Presentation on theme: "KEY AP LANGUAGE TERMS. FIGURATIVE LANGUAGE FIGURE OF SPEECH A device used to produce figurative language. Many compare dissimilar things. Ex: apostrophe,"— Presentation transcript:
KEY AP LANGUAGE TERMS
FIGURE OF SPEECH A device used to produce figurative language. Many compare dissimilar things. Ex: apostrophe, hyperbole, irony, metaphor, metonymy, understatement, etc.
ALLUSION an indirect or passing reference to an event, person, place or artistic work that the author assumes the reader will understand. Can be historical, literary, religious, mythical, etc.
ANADIPLOSIS The repetition of a key word, especially the last one, at the beginning of the next sentence or clause. He gave his life; life was all he could give.
ANALOGY a comparison of similar things, often to explain something unfamiliar with something familiar. (The branching of a river system is often explained using a tree and its branches.)
APOSTROPHE a rhetorical device in which the speaker addresses a dead or absent person, or an inanimate object or abstraction.
CLICHÉ An overused, worn-out, hackneyed expression that used to be fresh but is no more. Blushing bride and clinging vine are clichés used to describe people.
HYPERBOLE exaggeration for the sake of emphasis in a figure of speech not meant literally. Ex: This book weighs a ton!
KENNING a metaphoric compound word or phrase used as a synonym for a common noun. Ring- bestower for king; whale- road for sea; candle of heaven for the sun; war- brand for a sword.
LITOTES Understatement employed for the purpose of enhancing the effect of the ideas expressed. Contains a negative: Im not unhappy
METAPHOR A comparison, like a simile but usually implied and without a comparative word such as like or as. Ex: My heart is a singing bird; He wolfed his food.
TYPES OF METAPHOR Extended: an idea sustained throughout the work Dead: has been used so much it has lost its figurative meaning & is taken literally (eye of a needle, head of the class)
TYPES OF METAPHOR Mixed: a combination of two or more inconsistent metaphors in a single expression (Hell have to take the bull by the horns to keep the business afloat.)
METONYMY The use of the name of one thing for that of another associated with or suggested by it. For example, the White House of the President.
SYNECDOCHE figure of speech that utilizes a part as representative of the whole. (e.g. hands for manual laborers; the law for a police officer).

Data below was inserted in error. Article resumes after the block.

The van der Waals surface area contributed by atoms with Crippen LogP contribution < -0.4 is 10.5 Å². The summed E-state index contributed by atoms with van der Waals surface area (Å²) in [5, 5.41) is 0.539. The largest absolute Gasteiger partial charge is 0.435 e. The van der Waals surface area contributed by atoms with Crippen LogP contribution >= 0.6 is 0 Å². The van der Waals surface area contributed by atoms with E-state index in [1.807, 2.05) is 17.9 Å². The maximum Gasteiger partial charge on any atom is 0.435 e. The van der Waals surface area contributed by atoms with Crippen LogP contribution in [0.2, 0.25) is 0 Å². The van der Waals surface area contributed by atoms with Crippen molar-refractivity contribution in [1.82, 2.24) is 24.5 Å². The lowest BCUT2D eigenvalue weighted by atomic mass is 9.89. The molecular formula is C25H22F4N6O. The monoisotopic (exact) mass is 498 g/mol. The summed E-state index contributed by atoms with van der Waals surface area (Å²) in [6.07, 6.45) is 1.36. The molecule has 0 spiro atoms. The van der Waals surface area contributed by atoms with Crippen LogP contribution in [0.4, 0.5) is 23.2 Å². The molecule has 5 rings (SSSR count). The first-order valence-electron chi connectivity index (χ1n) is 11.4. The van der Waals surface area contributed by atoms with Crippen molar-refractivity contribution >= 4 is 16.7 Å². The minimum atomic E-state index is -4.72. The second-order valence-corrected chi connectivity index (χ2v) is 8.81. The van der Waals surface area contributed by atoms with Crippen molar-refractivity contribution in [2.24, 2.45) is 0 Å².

TROPE A figure of speech
UNDERSTATEMENT AKA Meiosis – The opposite of hyperbole. It is a type of verbal irony in which something is purposely represented as being far less important than it actually is.
Syntax: The way an author chooses to join words into phrases, clauses, and sentences. Syntax is similar to diction, but differentiate the two by thinking of syntax as referring to groups of words, while diction refers to individual words.
SYNTAX/GRAMMAR Syntax: When you analyze syntax, consider elements such as length of sentences, unusual sentence constructions, sentence patterns used, & kinds of sentences.
ANAPHORA the regular repetition of the same word or phrase at the beginning of successive phrases or clauses. We shall fight on the beaches, we shall fight on the landing grounds. We shall fight in the fields and in the streets. – Winston Churchill
ANASTROPHE a rhetorical term for the inversion of the normal order of the parts of a sentence. After great pain a formal feeling comes/The nerves sit ceremonious like tombs. Emily Dickinson
ANTECEDENT the word, phrase, or clause to which a pronoun refers.
ANTIMETABOLE Repeating words in reverse order for surprise and emphasis. "But we must remember a crucial fact: East and West do not mistrust each other because we are armed; we're armed because we mistrust each other. – Ronald Regan
ANTITHESIS Figure of speech in which opposing or contrasting ideas are balanced against each other using grammatically parallel syntax. Ex: You are going; I am staying. The exact opposite (Joy is the antithesis of sorrow).
ASYNDETON conjunctions are omitted, producing a fast-paced and rapid prose. I came. I saw. I conquered.